Irrespective of whether you agree with the judgment – and, for many of the reasons detailed by other contributors, I regard it as mistaken – there is something slightly quizzical about how the High Court answered the question before it. As Aileen McHarg noted, the judgment is ‘a curious mixture of new and old constitutionalism’. (See also Paul Daly on this).

The ‘old’ embraces the Court’s endorsement of constitutional orthodoxies, including parliamentary sovereignty. (‘Parliament remains sovereign and supreme’ and ‘can, by enactment of primary legislation, change the law of the land in any way it chooses’). It is Bingham’s dicta in Jackson that is cited, not Steyn, Hope or Hale. The traditional lens of representative democracy dominates, with the EU referendum largely absent (the referendum was a ‘political event, the significance of which will have to be assessed and taken into account elsewhere’).

The ‘new’ includes the stress on the EC Act 1972 as a ‘constitutional statute’ which attracts more flexible (less disciplined?) interpretative approaches informed by (a very incomplete set of?) ‘background constitutional principles’. Formalistic interpretations are for the constitutional ash heap, replaced by new (strained and unconvincing?) legal fictions about what the 1972 Parliament intended. The multi-layered constitution is in plain sight (but not the powerful parallels with terminating treaty-based rights in double-tax treaties).

What is disquieting (for me) is that parts of the ‘old’ are employed (twisted?) to justify parts of the ‘new’, whilst the effect of the ‘new’ is to undercut the ‘old’. If invocations of the ‘old’ were intended to comfort and reassure, as well as to justify and persuade, they left me feeling cold.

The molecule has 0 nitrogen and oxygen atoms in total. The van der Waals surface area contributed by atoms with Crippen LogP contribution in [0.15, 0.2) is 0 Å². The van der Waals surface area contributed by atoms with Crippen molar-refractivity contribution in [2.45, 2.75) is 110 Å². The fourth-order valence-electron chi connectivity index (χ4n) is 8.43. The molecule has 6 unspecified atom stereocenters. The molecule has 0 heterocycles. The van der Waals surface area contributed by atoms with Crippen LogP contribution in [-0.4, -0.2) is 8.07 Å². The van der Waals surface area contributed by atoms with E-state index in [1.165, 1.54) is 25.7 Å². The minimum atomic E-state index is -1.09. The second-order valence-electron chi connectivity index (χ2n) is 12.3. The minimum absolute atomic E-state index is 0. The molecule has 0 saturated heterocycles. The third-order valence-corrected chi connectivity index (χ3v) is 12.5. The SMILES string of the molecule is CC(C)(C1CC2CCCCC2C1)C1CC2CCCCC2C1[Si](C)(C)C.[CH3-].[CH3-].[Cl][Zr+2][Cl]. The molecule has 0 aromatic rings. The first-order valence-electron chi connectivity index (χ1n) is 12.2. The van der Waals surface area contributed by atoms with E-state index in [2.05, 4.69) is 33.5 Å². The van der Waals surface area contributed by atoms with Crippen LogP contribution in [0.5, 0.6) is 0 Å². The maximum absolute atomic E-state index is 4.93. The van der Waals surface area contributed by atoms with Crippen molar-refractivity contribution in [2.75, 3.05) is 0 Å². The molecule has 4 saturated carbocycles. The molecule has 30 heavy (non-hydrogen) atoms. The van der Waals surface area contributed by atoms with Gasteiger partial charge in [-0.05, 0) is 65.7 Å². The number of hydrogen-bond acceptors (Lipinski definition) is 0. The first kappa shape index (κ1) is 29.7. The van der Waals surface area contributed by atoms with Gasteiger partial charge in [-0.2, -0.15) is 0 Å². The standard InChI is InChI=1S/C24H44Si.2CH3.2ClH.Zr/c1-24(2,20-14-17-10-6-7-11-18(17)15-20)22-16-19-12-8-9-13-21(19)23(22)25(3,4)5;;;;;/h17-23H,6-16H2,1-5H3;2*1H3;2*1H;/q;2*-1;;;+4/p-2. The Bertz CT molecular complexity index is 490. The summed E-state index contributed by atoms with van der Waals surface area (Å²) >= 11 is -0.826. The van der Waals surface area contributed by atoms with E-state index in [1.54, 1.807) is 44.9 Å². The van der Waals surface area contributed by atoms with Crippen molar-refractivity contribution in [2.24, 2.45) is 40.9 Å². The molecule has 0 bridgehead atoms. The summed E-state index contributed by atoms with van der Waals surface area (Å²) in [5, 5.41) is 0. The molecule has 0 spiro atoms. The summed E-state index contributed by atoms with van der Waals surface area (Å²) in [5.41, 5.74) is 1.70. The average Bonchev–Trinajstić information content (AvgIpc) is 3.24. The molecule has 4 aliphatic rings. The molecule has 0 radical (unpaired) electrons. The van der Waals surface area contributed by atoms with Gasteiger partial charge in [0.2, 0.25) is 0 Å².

Where does this leave us? Not for the first time of late I find myself recalling a character by the name of Mike Campbell in Hemingway’s The Sun Also Rises. Someone asks Campbell ‘How did you go bankrupt?’ Campbell replies that he went bankrupt two ways: ‘Gradually and then suddenly’. Yesterday’s decision suggests that something similar might be said about the constitution and the judicial roles within it. If our constitution is changing (in part because of changing judicial roles), it has done so gradually and suddenly – and, in many respects, it is the cumulative consequences of gradual change that normally concern me more. But yesterday’s decision is a sudden change of some significance. The Supreme Court should correct the High Court’s mistake and reassert the tried and tested good sense of the old constitution.

Graham Gee is Professor of Public Law at the University of Sheffield and Editor of the Judicial Power Project website.

Click here for further analysis of the Miller case.